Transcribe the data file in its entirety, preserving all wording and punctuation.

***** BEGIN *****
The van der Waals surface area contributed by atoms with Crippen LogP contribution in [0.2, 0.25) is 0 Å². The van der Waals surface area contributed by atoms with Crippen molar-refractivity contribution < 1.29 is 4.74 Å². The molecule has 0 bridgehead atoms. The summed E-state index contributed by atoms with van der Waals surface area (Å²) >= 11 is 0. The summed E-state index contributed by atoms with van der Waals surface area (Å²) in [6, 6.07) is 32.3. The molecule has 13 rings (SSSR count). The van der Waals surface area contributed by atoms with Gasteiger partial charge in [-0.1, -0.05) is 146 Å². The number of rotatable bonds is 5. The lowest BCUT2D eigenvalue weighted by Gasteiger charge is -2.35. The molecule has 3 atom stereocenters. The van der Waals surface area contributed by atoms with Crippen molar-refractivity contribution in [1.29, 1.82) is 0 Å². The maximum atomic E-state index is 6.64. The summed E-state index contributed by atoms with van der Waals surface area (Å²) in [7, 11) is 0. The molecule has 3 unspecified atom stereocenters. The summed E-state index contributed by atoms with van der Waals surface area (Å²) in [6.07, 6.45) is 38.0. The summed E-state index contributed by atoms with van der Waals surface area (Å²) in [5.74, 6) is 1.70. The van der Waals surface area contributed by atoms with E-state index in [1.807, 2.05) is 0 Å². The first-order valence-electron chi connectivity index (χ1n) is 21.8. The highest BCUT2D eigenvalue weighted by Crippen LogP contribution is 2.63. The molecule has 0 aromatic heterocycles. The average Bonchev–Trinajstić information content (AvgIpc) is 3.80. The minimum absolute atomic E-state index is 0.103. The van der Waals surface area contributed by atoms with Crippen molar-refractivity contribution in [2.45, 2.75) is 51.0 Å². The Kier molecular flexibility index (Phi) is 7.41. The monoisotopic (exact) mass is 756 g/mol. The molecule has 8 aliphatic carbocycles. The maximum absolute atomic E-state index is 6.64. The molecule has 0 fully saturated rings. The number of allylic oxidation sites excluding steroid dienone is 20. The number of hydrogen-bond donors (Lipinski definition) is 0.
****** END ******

The van der Waals surface area contributed by atoms with Crippen LogP contribution in [0.2, 0.25) is 0 Å². The van der Waals surface area contributed by atoms with Crippen molar-refractivity contribution < 1.29 is 4.74 Å². The molecule has 0 bridgehead atoms. The summed E-state index contributed by atoms with van der Waals surface area (Å²) >= 11 is 0. The summed E-state index contributed by atoms with van der Waals surface area (Å²) in [6, 6.07) is 32.3. The molecule has 13 rings (SSSR count). The van der Waals surface area contributed by atoms with Gasteiger partial charge in [-0.1, -0.05) is 146 Å². The number of rotatable bonds is 5. The lowest BCUT2D eigenvalue weighted by Gasteiger charge is -2.35. The molecule has 3 atom stereocenters. The van der Waals surface area contributed by atoms with Crippen molar-refractivity contribution in [1.29, 1.82) is 0 Å². The maximum atomic E-state index is 6.64. The summed E-state index contributed by atoms with van der Waals surface area (Å²) in [7, 11) is 0. The molecule has 3 unspecified atom stereocenters. The summed E-state index contributed by atoms with van der Waals surface area (Å²) in [6.07, 6.45) is 38.0. The summed E-state index contributed by atoms with van der Waals surface area (Å²) in [5.74, 6) is 1.70. The van der Waals surface area contributed by atoms with E-state index in [1.807, 2.05) is 0 Å². The first-order valence-electron chi connectivity index (χ1n) is 21.8. The highest BCUT2D eigenvalue weighted by Crippen LogP contribution is 2.63. The molecule has 0 aromatic heterocycles. The average Bonchev–Trinajstić information content (AvgIpc) is 3.80. The minimum absolute atomic E-state index is 0.103. The van der Waals surface area contributed by atoms with Crippen molar-refractivity contribution in [2.45, 2.75) is 51.0 Å². The Kier molecular flexibility index (Phi) is 7.41. The monoisotopic (exact) mass is 756 g/mol. The molecule has 8 aliphatic carbocycles. The maximum absolute atomic E-state index is 6.64. The molecule has 0 fully saturated rings. The number of allylic oxidation sites excluding steroid dienone is 20. The number of hydrogen-bond donors (Lipinski definition) is 0.